What was the verdict?
The decision argues that the EPA’s actions in a 2015 rule that included limits on emissions from power plants exceeded the agency’s authority.
Limiting carbon dioxide emissions to levels that will force a nationwide transition from using coal to generate electricity could be a sensible ‘solution to the current crisis’, the decision reads. “But it’s not likely that Congress gave the EPA the power to adopt such a regulatory system on its own.”
Only Congress has the power to “make a decision of such magnitude and consequence,” it continued.
This decision is likely to have “broad implications,” says Deborah Sivas, a professor of environmental law at Stanford University. The court doesn’t just limit what the EPA can do about climate policy in the future, she adds; this view “seems to be a major blow to the agencies’ respect”, meaning other agencies may also face restrictions in the future.
The ruling, the latest in a series of bombshell court cases, fell largely along ideological lines. Chief Justice John Roberts was the author of the Majority Opinion, and he was joined by his fellow Conservatives: Justices Samuel Alito, Amy Coney Barrett, Neil Gorsuch, Brett Kavanaugh, and Clarence Thomas. Judges Stephen Breyer, Elena Kagan and Sonia Sotomayor disagreed.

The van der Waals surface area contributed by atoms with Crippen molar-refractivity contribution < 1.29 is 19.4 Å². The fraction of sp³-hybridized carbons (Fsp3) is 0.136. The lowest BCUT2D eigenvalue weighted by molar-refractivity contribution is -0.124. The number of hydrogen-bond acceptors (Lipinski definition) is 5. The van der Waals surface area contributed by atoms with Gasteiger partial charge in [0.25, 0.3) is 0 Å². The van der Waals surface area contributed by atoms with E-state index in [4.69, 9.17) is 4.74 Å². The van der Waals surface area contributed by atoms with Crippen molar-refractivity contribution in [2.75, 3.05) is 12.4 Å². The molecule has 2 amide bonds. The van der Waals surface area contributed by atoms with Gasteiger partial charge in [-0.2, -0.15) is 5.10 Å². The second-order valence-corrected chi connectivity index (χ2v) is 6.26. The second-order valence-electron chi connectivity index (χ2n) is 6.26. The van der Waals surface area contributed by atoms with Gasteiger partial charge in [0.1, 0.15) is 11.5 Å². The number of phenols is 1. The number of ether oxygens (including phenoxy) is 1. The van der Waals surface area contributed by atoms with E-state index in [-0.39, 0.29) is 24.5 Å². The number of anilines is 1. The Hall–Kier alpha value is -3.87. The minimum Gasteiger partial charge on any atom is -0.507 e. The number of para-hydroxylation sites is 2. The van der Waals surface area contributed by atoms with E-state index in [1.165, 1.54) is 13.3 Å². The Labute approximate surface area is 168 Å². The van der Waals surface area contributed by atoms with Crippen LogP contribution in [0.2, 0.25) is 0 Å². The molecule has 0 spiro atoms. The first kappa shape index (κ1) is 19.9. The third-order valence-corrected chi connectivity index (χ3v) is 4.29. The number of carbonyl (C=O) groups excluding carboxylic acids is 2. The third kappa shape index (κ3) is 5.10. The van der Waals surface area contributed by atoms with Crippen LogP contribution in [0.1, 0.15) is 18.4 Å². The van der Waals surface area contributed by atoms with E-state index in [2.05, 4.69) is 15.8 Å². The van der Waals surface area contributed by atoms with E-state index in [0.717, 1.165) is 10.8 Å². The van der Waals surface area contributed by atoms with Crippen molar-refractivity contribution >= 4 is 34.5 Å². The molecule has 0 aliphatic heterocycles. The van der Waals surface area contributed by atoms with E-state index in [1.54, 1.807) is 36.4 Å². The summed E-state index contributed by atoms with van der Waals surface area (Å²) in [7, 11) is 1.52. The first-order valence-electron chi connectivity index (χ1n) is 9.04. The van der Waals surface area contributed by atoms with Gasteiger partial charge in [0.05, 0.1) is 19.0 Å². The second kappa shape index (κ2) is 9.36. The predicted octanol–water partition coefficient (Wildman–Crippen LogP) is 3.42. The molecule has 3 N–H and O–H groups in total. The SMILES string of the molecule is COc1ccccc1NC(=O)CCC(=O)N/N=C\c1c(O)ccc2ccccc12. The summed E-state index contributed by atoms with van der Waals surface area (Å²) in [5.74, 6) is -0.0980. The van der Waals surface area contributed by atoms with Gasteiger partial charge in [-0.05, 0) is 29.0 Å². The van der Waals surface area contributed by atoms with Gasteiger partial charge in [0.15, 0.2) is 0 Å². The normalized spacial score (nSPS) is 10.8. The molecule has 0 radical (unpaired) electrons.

What is the decision about?
The main question in the case was how much power the EPA should have to regulate carbon emissions and what it would need to do to accomplish that task. That question was associated with a 2015 EPA rule called the Clean Power Plan.
The Clean Power Plan focused on greenhouse gas emissions from power plants, requiring each state to create a plan to reduce emissions and submit it to the federal government.
Several states and private groups immediately challenged the Clean Power Plan when it was released, calling it an oversight on the part of the agency, and the Supreme Court put it on hold in 2016. After a repeal of the plan during Donald Trump’s presidency and some legal back and forth, a Washington, DC district court ruled in January 2021 that the Clean Power Plan did indeed fall within the purview of the EPA.